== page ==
The wildflowers grow small up on the Rockies. I looked up their biological names when I got home, and nearly all of them were “Dwarf” species. One alpine sunflower was even named, “Old Man of the Mountain,” and isn’t that perfect? The bluebells and yellow roses are just little, old Dwarves on a Lonely Mountain.
And yet, even in the folds of the mountains, I notice them.
It feels funny to kneel down on the shoulder of the Continental Divide and look at a daisy— to enjoy the shape of its petals all turned toward the sun. Daisies grow at home, so why stop to smell them in this vast place?
But God shows no partiality. Like any artist, he uses many tools— a pickaxe as well as an embroidery needle. He hews the mountain, then settles a crown of flowers on its head.
“I dwell in the high and holy place,
and also with him who is of contrite
and lowly spirit.”
~ Isaiah 57:15
Worn-out metaphors are only worn out because they were once new and useful to writers. I call my spiritual high and low places “mountaintops” and “valleys,” without really understanding the miles between the two. Then I climb a real, cragged mountain and learn it’s a long way to the top.
I stand by a cairn on the summit with the morning sun on my face and gaze into a green valley and think how lovely it looks from here. There are little running creeks (that are probably roaring rivers). They pool into lakes that hold all the light. Pines drape the hillsides and alpine grass lies gold in the sun.
I remember back to the last mountain I climbed, when I was winding through the foothills and couldn’t hold all this in my eye at once. To use another burnt-out phrase, I couldn’t see the forest for the trees. I couldn’t even see the tops of the trees. I’d look toward the summit and long to be there, weary of the trudge and the valley and the blisters my discounted hiking shoes gave me.
But now I’ve made it after a hard and steady climb, and I can see the valley from the peak, and I understand the beauty of it in retrospect— and isn’t retrospect, or remembrance, what leads to worship?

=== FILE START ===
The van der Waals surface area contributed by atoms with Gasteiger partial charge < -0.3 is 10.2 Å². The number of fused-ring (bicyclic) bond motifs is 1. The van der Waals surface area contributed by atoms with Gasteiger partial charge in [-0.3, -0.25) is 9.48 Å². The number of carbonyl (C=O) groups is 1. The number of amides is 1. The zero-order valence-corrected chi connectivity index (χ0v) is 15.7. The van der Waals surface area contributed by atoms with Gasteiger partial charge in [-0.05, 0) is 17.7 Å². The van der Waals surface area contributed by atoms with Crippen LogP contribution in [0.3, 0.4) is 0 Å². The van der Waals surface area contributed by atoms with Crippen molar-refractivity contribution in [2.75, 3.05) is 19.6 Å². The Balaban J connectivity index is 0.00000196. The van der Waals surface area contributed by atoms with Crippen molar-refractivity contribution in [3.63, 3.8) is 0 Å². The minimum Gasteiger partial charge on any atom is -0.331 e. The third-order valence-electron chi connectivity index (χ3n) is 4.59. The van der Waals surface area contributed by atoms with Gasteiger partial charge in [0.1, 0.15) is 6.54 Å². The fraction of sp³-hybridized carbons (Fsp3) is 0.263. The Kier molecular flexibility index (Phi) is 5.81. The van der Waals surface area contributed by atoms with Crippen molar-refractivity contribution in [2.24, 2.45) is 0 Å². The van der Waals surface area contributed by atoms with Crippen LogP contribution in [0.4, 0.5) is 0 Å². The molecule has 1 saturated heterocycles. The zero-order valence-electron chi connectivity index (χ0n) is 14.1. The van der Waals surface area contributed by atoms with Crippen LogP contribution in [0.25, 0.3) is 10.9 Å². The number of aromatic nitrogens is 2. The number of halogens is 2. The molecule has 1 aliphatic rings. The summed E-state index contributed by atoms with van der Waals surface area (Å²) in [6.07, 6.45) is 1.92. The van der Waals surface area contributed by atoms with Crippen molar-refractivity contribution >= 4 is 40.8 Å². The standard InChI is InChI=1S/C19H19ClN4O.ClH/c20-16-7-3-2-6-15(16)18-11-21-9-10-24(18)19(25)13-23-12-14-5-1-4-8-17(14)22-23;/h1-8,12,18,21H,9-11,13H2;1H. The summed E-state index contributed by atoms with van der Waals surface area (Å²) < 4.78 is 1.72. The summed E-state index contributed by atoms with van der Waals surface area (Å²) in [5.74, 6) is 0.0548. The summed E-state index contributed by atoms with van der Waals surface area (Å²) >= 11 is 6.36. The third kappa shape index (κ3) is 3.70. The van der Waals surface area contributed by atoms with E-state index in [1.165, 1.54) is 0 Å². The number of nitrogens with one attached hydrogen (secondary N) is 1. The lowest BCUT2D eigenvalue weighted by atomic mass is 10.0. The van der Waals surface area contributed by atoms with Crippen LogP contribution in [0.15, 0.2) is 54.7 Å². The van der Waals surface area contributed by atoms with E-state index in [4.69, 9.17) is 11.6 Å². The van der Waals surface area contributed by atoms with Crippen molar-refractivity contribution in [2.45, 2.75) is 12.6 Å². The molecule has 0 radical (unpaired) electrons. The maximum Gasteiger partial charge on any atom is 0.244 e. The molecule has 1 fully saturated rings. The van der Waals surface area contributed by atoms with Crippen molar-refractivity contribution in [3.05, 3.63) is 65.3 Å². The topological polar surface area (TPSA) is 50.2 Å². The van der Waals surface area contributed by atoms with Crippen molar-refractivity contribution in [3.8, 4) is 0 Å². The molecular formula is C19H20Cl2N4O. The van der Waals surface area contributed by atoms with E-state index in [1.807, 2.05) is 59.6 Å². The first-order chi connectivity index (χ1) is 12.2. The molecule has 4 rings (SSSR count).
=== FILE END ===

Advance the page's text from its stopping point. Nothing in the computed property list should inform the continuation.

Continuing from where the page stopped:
Where are we, and how far have we come?
“I will remember the deeds of the LORD;
yes, I will remember your wonders of old…
You led your people like a flock
by the hand of Moses and Aaron.”
~ Psalm 77:11, 20
Well, mountaineering is an adventure, and every so often, everyone needs a good adventure— the kind that makes your feet hurt and calls for a walking stick.
Like Bilbo, I get stuck in my ways, surrounded by home and its comforts, the kettle singing for tea. I forget there are mountains (mountains, Gandalf!), and there are ridges between those mountains where bluebells grow along the trail. There are steep climbs over loose shale, and then there are mountaintop winds and a view of the wide Earth God made.
I was buckling my helmet to try mountain biking the day after, complaining how my legs hurt, and my brother said that sometimes, writers have to go on adventures before they write about them. He was kidding, but it’s true that Bilbo and I are alike.
Why dragons and mountains when there are books and tea?
Well, now I’ve been to the Mountain and back again, and I can tell you: The Earth is bigger than what I know, and God Almighty is too, and just as the Adventure changed Bilbo, it changes — resurrects — me.
Gandalf looked at him. “My dear Bilbo!” he said. “Something is the matter with you! You are not the hobbit that you were.”
~ J.R.R. Tolkien, The Hobbit
5 thoughts on “Three Thoughts from the Mountain”
This is so beautiful, Bethany. This summer my family stayed close to home—there was too much happening at the farm to want to go away somewhere. But I loved your words of adventuring and going out of our everyday routine to see mountains. It made me think perhaps there is value in both treasuring our everyday life and also doing what we can to awaken the kind of wonder only adventuring into a new place can bring.
yes, home is good, but adventures are too. thank you.
You never disappoint your readers…Only when you don’t write!!! You help me see deeper into life’s many new experiences. The first time I ever climbed a mountain was when I was 18, newly married and living in El Paso Texas. We scurried up a mountain that had little greenery, to see what we could see from the top. I can actually tell you that I don’t remember what I could see. I can remember being terrified that we had climbed so high and the trip down was going to be difficult. As you mentioned in your story the loose shale was everywhere! We couldn’t stand, walk or climb our way down. It was a slide and crawl adventure that I will never forget…❤
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And your writings are one of those bluebells along the trail!
This set me thinking about how living high on the mountains is to be small, both of necessity and in the eyes of the world; and then how those small plants actually achieved a greater absolute height than the tallest oak or redwood, but barely an inch of that was their own work. They did their little part, their Maker made them high.
Thank you for setting me pondering Truth and daisies 😊
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i love that.